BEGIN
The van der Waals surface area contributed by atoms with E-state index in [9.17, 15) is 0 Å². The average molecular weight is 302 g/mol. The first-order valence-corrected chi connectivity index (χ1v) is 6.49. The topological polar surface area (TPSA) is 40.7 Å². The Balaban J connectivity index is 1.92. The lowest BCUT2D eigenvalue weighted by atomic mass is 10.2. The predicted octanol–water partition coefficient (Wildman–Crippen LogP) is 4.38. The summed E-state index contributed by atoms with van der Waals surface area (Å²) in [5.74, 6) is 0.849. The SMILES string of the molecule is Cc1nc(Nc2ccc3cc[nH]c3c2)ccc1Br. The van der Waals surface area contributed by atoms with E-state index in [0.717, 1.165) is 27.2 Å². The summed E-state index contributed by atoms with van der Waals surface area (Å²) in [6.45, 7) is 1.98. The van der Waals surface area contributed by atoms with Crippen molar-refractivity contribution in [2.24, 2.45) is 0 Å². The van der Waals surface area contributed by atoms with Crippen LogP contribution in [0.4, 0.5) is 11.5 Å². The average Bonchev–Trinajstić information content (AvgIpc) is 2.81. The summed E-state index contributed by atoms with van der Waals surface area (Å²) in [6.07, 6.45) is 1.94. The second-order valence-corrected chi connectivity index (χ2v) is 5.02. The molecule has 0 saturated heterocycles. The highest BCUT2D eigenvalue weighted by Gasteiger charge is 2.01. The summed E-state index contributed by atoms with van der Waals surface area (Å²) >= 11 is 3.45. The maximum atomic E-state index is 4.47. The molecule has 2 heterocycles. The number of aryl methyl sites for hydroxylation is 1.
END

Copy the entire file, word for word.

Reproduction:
The van der Waals surface area contributed by atoms with E-state index in [9.17, 15) is 0 Å². The average molecular weight is 302 g/mol. The first-order valence-corrected chi connectivity index (χ1v) is 6.49. The topological polar surface area (TPSA) is 40.7 Å². The Balaban J connectivity index is 1.92. The lowest BCUT2D eigenvalue weighted by atomic mass is 10.2. The predicted octanol–water partition coefficient (Wildman–Crippen LogP) is 4.38. The summed E-state index contributed by atoms with van der Waals surface area (Å²) in [5.74, 6) is 0.849. The SMILES string of the molecule is Cc1nc(Nc2ccc3cc[nH]c3c2)ccc1Br. The van der Waals surface area contributed by atoms with E-state index in [0.717, 1.165) is 27.2 Å². The summed E-state index contributed by atoms with van der Waals surface area (Å²) in [6.45, 7) is 1.98. The van der Waals surface area contributed by atoms with Crippen molar-refractivity contribution in [2.24, 2.45) is 0 Å². The van der Waals surface area contributed by atoms with Crippen LogP contribution in [0.4, 0.5) is 11.5 Å². The average Bonchev–Trinajstić information content (AvgIpc) is 2.81. The summed E-state index contributed by atoms with van der Waals surface area (Å²) in [6.07, 6.45) is 1.94. The second-order valence-corrected chi connectivity index (χ2v) is 5.02. The molecule has 0 saturated heterocycles. The highest BCUT2D eigenvalue weighted by Gasteiger charge is 2.01. The summed E-state index contributed by atoms with van der Waals surface area (Å²) >= 11 is 3.45. The maximum atomic E-state index is 4.47. The molecule has 2 heterocycles. The number of aryl methyl sites for hydroxylation is 1.